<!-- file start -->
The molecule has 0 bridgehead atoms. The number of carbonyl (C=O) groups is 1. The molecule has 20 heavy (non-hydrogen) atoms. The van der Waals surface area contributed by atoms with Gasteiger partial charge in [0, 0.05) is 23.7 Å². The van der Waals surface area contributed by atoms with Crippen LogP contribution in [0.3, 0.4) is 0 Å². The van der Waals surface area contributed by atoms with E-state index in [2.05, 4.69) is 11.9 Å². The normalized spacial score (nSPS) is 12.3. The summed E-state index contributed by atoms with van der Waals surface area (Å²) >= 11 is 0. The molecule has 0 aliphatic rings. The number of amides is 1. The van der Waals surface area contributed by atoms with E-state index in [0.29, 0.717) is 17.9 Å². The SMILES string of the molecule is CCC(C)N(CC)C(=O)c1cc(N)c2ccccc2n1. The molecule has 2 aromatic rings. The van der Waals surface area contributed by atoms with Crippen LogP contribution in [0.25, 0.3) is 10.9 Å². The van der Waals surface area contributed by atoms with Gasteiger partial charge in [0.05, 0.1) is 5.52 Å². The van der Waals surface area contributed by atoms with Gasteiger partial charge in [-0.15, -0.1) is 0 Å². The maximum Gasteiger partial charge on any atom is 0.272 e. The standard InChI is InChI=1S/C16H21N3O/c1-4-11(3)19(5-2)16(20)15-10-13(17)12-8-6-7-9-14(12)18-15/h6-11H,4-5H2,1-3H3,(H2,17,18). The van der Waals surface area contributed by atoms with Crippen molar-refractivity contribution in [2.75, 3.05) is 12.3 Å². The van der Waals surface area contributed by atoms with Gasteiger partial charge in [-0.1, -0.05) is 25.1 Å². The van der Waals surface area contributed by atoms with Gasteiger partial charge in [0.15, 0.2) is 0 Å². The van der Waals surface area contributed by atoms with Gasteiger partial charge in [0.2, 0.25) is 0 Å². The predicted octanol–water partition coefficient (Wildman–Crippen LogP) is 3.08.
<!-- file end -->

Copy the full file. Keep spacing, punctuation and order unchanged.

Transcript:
The molecule has 0 bridgehead atoms. The number of carbonyl (C=O) groups is 1. The molecule has 20 heavy (non-hydrogen) atoms. The van der Waals surface area contributed by atoms with Gasteiger partial charge in [0, 0.05) is 23.7 Å². The van der Waals surface area contributed by atoms with Crippen LogP contribution in [0.3, 0.4) is 0 Å². The van der Waals surface area contributed by atoms with E-state index in [2.05, 4.69) is 11.9 Å². The normalized spacial score (nSPS) is 12.3. The summed E-state index contributed by atoms with van der Waals surface area (Å²) >= 11 is 0. The molecule has 0 aliphatic rings. The number of amides is 1. The van der Waals surface area contributed by atoms with E-state index in [0.29, 0.717) is 17.9 Å². The SMILES string of the molecule is CCC(C)N(CC)C(=O)c1cc(N)c2ccccc2n1. The molecule has 2 aromatic rings. The van der Waals surface area contributed by atoms with Crippen LogP contribution in [0.25, 0.3) is 10.9 Å². The van der Waals surface area contributed by atoms with Gasteiger partial charge in [0.05, 0.1) is 5.52 Å². The van der Waals surface area contributed by atoms with Gasteiger partial charge in [-0.15, -0.1) is 0 Å². The maximum Gasteiger partial charge on any atom is 0.272 e. The standard InChI is InChI=1S/C16H21N3O/c1-4-11(3)19(5-2)16(20)15-10-13(17)12-8-6-7-9-14(12)18-15/h6-11H,4-5H2,1-3H3,(H2,17,18). The van der Waals surface area contributed by atoms with Crippen molar-refractivity contribution in [2.75, 3.05) is 12.3 Å². The van der Waals surface area contributed by atoms with Gasteiger partial charge in [-0.1, -0.05) is 25.1 Å². The van der Waals surface area contributed by atoms with Gasteiger partial charge in [0.15, 0.2) is 0 Å². The van der Waals surface area contributed by atoms with Gasteiger partial charge in [0.2, 0.25) is 0 Å². The predicted octanol–water partition coefficient (Wildman–Crippen LogP) is 3.08.